Entry tests for trainee teachers to be toughened in bid to raise standards
Entry tests for those wanting to train as teachers will become more difficult in an attempt to increase teaching standards. The decision comes after a panel of head teachers and education experts found the current exams, established in 2003, were too easy.
The current exams are taken towards the end of a teacher’s training and have a 98 per cent pass rate. From autumn, the pass grade will be increased and trainees will be limited to only two resits per paper.
In addition, new exams will be introduced with harder tasks. This will include word identification being replaced by longer written exercises, and simple maths by more complicated arithmetic and algebra. The candidates will need a score equivalent to a GCSE grade B to pass.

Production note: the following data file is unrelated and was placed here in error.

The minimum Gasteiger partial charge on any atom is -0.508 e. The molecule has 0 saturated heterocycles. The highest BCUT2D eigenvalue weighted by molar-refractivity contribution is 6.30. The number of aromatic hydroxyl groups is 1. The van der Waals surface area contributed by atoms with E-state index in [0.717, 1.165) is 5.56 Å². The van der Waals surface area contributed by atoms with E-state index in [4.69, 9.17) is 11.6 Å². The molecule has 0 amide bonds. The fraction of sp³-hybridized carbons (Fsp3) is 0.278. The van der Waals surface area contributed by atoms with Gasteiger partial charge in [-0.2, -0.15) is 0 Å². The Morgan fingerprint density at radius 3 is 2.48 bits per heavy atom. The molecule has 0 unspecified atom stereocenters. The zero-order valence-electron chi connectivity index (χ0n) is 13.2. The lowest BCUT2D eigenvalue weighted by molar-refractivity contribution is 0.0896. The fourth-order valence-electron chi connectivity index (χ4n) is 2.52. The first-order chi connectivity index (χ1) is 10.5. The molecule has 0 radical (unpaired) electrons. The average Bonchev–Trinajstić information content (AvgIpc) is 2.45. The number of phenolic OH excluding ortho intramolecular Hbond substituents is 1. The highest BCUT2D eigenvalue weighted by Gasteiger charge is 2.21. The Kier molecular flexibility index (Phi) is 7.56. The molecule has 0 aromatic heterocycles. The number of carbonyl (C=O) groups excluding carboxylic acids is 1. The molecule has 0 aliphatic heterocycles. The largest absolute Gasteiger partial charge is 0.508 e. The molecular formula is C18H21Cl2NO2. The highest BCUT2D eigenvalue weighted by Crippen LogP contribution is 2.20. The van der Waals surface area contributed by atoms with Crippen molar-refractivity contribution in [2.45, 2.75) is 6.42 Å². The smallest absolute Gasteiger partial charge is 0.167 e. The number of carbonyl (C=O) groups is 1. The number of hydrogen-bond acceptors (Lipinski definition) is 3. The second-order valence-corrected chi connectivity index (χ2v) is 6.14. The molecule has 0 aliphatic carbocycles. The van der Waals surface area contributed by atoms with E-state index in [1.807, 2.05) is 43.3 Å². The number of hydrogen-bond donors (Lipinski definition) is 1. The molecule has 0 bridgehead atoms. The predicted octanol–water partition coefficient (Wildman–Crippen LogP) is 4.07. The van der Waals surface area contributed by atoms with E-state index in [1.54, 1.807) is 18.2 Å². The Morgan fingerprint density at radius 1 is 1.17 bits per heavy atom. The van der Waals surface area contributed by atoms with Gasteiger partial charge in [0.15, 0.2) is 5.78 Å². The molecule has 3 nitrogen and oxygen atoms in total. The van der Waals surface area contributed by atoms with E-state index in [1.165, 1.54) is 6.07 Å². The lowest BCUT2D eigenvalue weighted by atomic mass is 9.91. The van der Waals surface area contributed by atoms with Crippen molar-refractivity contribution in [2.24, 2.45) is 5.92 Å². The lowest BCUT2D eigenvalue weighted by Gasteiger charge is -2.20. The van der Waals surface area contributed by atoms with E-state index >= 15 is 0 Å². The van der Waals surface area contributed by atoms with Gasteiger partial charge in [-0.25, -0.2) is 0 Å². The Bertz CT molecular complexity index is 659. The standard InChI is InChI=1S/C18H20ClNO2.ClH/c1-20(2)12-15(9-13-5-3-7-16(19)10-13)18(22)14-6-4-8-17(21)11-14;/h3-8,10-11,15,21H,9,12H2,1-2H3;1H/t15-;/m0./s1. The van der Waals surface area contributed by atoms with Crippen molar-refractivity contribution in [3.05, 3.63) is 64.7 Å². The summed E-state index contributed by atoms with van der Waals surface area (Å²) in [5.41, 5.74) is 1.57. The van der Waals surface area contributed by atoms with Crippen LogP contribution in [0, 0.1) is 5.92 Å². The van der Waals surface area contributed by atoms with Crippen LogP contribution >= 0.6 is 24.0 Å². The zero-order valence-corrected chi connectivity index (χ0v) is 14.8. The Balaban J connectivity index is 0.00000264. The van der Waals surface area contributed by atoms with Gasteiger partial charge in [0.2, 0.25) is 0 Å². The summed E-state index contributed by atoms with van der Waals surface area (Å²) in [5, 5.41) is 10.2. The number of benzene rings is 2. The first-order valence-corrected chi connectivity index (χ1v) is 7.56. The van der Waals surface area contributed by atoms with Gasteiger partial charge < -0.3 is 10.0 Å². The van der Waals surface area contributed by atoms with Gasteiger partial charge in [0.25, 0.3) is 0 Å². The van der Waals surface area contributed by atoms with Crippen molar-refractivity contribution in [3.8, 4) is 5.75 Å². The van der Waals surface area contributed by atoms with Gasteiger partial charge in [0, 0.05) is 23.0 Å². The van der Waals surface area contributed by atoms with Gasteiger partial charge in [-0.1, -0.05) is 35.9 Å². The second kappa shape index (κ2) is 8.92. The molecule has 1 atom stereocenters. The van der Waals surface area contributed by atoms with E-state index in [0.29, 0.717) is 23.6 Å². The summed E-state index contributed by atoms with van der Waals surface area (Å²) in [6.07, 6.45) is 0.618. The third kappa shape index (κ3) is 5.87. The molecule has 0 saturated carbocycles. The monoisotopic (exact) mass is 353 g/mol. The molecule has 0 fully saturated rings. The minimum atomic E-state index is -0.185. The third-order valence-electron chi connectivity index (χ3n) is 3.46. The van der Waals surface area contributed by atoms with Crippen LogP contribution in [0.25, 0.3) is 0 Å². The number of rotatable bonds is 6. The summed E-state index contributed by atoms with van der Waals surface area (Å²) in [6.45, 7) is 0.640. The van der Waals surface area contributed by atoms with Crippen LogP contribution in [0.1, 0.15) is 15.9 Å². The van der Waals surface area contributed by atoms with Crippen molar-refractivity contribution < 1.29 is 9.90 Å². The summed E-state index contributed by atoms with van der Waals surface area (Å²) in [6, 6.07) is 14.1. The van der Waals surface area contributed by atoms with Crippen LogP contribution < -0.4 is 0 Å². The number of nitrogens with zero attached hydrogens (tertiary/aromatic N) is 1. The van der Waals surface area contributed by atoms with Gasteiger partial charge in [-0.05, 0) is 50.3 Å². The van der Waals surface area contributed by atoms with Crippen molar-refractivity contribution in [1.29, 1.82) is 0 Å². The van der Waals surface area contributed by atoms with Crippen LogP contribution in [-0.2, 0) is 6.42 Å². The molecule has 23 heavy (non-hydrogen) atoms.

From September 2013, trainee teachers will have to pass the tougher exam before even attending a training course and those who fail three resit attempts will not be allowed to re-take the test for a further two years.
Education Secretary Michael Gove defended the new “rigorous selection” of trainee teachers: “These changes will mean that parents can be confident that we have the best teachers coming into our classrooms. Above all, it will help ensure we raise standards in our schools and close the attainment gap between the rich and poor.”
However, teaching unions have voiced criticism that the new exams place too much emphasis on those new to teaching, rather than the real problem of retaining current teachers in the field. Considering that over 10,000 teachers have recently left the profession, unions argue that teachers should be given more support and training once working.
It is also feared that new, tougher exams could cast doubt on the abilities of existing teachers, damaging already low morale in the education sector following criticisms that GCSEs have been too easy.